Horizon Forbidden West


Horizon Forbidden West (PS5)

Metascore: 88
Best for: Fans of unforgettable narratives
Where to buy: 

Also available on: PS4

Its launch may have been overshadowed by Elden Ring (which arrived just one week later), but Horizon Forbidden West managed to pull down a Metascore that's every bit as impressive. Offering a story with more structure and cutscenes than Skyrim, the long-awaited sequel to Horizon Zero Dawn is an excellent combination of freedom and tight storytelling. Aloy is once again at the center of the narrative, which sees her traveling west to uncover a new mystery and stop a powerful force from laying waste to the entire planet. And just like the original game, this installment is filled with memorable characters, colorful landscapes, and hundreds of deadly, mechanical dinosaurs.

"Horizon: Forbidden West is a lock-the-doors sci-fi epic packed to the brim with fascinating characters and countless pleasures that will take players many hours to completely devour." — Screen Rant


Fallout 4


Fallout 4 (PS4)

Metascore: 87
Best for: Fans of the apocalypse
Where to buy: 

Also available on: PC, XB1

The Fallout universe is tremendously bleak, and that holds true for Fallout 4. You play as the last survivor of Vault 111, stepping out into a world ravaged by war. Few creatures have survived the nuclear event, and what remains is often mutated and hostile. Fallout 4 was developed by the same studio that brought you Skyrim, and much of its freedom and narrative structure carries over to this apocalyptic title. There's an intriguing main quest for you to discover, although most players tend to venture out on their own —unlocking futuristic weapons and meeting bizarre characters —  before finally getting to the meat of the adventure.

"Fallout 4 is a game that will spark conversation and a huge amount of love, and there's no reason it shouldn't follow in the footsteps of Skyrim as something of a cultural phenomenon." — AusGamers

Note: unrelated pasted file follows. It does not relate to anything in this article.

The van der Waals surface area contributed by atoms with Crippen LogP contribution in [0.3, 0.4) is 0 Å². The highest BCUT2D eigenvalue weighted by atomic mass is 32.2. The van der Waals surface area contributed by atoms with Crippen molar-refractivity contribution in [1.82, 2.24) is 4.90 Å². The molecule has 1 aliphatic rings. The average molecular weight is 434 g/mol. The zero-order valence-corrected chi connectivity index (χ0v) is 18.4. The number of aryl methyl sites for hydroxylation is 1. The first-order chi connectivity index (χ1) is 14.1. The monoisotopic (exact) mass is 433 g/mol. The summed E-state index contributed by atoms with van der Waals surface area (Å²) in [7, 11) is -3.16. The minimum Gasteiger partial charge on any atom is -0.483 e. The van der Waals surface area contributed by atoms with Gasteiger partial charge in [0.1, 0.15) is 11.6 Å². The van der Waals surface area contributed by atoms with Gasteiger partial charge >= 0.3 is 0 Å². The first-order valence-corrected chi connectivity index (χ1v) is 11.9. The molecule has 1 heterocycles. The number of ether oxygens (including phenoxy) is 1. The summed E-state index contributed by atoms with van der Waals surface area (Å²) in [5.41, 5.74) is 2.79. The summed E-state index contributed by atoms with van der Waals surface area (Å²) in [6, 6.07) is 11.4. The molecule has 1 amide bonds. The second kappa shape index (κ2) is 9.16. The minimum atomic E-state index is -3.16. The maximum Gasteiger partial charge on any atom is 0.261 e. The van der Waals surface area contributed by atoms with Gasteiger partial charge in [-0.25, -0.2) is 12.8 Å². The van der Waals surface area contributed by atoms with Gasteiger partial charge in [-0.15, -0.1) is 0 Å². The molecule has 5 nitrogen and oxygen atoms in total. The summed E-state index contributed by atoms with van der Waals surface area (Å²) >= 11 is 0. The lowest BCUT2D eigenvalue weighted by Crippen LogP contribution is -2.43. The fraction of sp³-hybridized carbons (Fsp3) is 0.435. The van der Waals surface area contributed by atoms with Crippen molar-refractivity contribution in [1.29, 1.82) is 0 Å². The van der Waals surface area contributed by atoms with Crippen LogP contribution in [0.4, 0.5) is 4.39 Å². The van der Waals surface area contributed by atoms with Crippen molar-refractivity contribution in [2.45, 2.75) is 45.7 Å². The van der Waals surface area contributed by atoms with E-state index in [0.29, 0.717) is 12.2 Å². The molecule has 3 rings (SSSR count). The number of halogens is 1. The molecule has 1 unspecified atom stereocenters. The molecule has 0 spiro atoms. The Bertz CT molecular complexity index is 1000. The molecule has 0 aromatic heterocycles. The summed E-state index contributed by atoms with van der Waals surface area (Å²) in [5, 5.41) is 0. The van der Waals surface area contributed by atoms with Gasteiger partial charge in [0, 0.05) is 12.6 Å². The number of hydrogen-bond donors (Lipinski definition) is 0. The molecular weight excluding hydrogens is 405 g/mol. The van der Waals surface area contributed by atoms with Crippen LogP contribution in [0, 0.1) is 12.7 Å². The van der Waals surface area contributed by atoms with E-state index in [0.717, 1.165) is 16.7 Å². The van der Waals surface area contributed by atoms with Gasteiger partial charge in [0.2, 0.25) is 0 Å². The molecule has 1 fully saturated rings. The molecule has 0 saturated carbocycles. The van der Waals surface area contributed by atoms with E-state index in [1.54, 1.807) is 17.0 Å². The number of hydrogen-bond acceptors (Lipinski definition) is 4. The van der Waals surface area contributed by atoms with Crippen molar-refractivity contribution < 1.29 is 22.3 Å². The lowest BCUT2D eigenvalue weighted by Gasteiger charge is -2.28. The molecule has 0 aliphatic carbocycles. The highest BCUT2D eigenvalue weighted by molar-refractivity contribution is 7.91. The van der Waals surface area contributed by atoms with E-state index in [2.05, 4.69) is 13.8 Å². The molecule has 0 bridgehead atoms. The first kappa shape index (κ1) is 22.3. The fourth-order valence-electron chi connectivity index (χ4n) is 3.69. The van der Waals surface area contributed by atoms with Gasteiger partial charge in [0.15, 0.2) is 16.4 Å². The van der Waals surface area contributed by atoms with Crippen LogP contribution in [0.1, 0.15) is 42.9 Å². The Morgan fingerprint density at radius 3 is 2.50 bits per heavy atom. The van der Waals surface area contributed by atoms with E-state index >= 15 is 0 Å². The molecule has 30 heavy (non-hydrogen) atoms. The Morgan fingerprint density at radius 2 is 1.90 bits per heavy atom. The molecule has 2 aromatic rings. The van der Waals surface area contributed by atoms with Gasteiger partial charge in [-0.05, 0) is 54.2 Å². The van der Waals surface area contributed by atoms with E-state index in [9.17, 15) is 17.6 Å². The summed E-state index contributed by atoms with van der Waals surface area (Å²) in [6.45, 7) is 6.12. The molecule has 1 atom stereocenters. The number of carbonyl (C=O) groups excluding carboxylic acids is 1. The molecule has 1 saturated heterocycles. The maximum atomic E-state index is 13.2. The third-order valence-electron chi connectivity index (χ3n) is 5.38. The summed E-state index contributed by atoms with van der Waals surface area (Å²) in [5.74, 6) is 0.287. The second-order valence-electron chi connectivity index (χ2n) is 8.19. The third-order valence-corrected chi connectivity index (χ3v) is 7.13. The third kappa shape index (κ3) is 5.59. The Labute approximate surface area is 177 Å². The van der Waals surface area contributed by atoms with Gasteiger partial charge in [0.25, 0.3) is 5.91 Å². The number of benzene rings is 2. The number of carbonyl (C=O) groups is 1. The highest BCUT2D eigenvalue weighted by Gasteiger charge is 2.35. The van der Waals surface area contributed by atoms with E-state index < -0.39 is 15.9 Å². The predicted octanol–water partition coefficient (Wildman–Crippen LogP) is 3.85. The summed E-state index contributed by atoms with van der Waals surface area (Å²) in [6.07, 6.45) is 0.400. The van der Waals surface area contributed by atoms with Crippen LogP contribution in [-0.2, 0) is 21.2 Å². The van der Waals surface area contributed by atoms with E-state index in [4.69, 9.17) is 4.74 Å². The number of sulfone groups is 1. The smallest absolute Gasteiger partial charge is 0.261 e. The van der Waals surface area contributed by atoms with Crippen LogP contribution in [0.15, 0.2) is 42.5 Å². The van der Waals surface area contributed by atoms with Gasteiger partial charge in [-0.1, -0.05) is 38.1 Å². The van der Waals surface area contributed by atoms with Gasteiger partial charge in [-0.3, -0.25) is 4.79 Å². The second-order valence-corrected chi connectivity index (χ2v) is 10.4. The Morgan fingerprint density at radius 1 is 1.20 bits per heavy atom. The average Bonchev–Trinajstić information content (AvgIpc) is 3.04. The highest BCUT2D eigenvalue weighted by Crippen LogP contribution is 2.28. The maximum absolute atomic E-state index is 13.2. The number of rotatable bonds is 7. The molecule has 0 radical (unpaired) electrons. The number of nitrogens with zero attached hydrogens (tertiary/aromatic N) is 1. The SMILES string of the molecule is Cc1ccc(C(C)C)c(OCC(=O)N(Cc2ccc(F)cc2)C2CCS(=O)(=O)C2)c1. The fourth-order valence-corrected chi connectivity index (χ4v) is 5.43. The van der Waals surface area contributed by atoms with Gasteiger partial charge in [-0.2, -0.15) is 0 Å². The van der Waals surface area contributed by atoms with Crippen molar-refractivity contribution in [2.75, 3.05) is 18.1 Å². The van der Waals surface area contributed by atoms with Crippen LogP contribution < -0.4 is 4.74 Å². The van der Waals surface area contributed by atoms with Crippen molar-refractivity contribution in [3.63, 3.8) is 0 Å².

Ghost of Tsushima


Ghost of Tsushima: Director's Cut (PS5)

Metascore: 87
Best for: Samurai fans
Where to buy: 

Also available on: PS4

While the base game (Ghost of Tsushima) earned favorable reviews, Sucker Punch upped the ante when it launched Ghost of Tsushima: Director's Cut. This brought graphical enhancements to current-gen consoles, the Iki Island expansion, and several new mini-games, stories, and enemy types. Taking place on the Japanese island of Tsushima during the Mongol invasion of 1274, Ghost of Tsushima offers a radically different world to explore than most others on this list. It does, however, offer the same degree of freedom, with the ability to wander off and get into sword fights as you see fit.

"Ghost of Tsushima: Director's Cut is this year's pinnacle of open world games. Iki Island is stunningly beautiful, and the technical upgrades make it even more enjoyable." — PlayStation Universe


Cyberpunk 2077


Cyberpunk 2077 (PC)

Metascore: 86
Best for: Fans of dystopian worlds
Where to buy: 

Also available on: PS4PS5StadiaXB1XBX

Cyberpunk 2077 is set in the futuristic Night City — a nightmarish landscape riddled with crime, violence, and deception. You play as V, a mercenary hired to steal a biochip from one of the city's most powerful corporations. Things go terribly wrong, however, and what follows is a twisting tale of revenge that's largely driven by your decisions. Offering tight gunplay, a variety of upgradable skills, and a world loaded with secrets and side quests, Cyberpunk 2077 is essentially a sci-fi version of Skyrim. There are still a few glitches and quirks the developer is working through, but it's an easy recommendation for fans of Bethesda's living worlds.

"Magnificent, confident and loaded with content that other games do not offer." — LEVEL